Oscillations from switching series capacitors?

captainradon

Oscillations from switching series capacitors?
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This is probably just faulty logic on my part, but has anyone tried this simple experiment? (sorry I have virtually no test equipment at the moment to check this myself)
A capacitor C1 discharges into a series of three capacitors, Co, Cm and Co:


The outer caps Co are large, but the middle one Cm is tiny, maybe just a spark-gap.

Now when Cm is shorted by the closed switch, the total series capacitance Ctotal is (1/Co + 1/Co)-1= Co/2. This is still a large capacitance, so C1 can discharge into the series, inducing charges on the two outer Co capacitors.
But when the switch is opened, the middle Cm becomes part of the series, and since it is so small, it makes the total series capacitance  Ctotal almost zero. Therefore, it loses its ability to hold charge, and so the charge should migrate back to the source capacitor C1.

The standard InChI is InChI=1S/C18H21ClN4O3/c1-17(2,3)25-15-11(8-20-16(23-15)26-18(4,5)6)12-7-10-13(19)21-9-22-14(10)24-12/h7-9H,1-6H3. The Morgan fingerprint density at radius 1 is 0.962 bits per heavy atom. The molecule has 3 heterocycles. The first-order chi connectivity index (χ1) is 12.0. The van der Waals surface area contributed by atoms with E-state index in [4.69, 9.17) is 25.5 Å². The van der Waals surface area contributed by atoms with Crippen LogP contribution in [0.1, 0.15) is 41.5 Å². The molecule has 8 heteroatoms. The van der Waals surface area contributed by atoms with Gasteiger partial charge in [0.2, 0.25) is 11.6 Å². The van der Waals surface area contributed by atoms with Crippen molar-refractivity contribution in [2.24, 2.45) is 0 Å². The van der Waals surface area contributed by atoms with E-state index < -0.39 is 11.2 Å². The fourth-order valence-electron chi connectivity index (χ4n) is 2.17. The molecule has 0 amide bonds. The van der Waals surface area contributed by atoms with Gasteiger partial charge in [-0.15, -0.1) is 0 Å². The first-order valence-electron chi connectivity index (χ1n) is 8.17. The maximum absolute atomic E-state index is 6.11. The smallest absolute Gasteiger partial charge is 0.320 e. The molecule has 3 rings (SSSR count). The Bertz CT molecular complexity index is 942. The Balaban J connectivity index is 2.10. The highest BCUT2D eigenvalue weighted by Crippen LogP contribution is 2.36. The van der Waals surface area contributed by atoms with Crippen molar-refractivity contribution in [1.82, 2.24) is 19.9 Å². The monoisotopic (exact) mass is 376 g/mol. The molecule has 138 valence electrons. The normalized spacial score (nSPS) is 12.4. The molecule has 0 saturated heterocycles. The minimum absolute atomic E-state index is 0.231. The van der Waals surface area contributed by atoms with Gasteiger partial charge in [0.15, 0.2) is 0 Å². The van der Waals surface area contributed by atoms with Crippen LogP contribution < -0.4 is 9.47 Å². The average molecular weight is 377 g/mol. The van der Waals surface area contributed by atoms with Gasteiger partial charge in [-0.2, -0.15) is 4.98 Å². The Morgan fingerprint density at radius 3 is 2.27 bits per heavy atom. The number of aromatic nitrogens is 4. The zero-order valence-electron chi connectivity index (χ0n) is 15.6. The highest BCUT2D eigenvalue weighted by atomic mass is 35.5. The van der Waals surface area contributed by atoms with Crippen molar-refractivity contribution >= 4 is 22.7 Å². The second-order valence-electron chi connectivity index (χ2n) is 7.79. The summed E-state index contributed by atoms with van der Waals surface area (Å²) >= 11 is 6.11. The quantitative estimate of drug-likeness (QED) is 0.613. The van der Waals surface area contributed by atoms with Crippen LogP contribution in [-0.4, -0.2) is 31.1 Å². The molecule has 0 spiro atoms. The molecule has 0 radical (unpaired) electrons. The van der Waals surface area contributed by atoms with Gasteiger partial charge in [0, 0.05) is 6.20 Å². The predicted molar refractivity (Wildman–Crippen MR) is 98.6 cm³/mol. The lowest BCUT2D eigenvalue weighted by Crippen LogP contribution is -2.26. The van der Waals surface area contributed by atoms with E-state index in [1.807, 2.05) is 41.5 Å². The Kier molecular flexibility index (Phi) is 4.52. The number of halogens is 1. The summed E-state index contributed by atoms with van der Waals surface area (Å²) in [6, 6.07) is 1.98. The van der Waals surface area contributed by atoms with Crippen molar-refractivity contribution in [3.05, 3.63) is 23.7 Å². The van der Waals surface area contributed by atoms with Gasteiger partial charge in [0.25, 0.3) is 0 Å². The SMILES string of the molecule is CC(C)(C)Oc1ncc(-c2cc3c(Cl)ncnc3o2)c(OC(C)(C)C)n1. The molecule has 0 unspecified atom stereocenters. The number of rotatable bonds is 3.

I can't see why this process wouldn't be repeatable, if the switch opens and closes repeatedly, would it cause a current to oscillate in the loop?

Lynx

Re: Oscillations from switching series capacitors?
« Reply #1,  »
My 2 cents: At a first glance, I have a hard time understanding the polarities the way you've described it, I would like to say that the polarity of C1, as shown in your diagram, should be reversed in order to "complete the circuit", with all voltages adding up to zero as the capacitors continously discharges, as opposed to VC1 = VCo x 2 + VCm.

On the other hand, not having actually tried building such a circuit and measuring the voltages myself, you could just be correct.

captainradon

Re: Oscillations from switching series capacitors?
« Reply #2,  »Last edited
Thanks for your reply; my apologies, the colors and polarities weren't significant. It was simply a case of cap C1 has a charge, and it is discharged onto a series capacitor: Ctotal = [1/Co + 1/Cm + 1/Co]-1 which could be varied by switching Cm  in and out.
When the middle cap is shorted, the Ctotal is a maximum, so charge can be transferred from C1.
But when Cm is in, and Ctotal =~0 Farads, what happens to the charges and voltages? You would end up with a zero Ctotal but with Co containing a substantial charge, the voltage V=Q/Ctotal  ought to skyrocket?

If any sort of repeatable charge flow is generated just by virtue of opening and closing a switch, which costs little in energy terms, is that generating energy?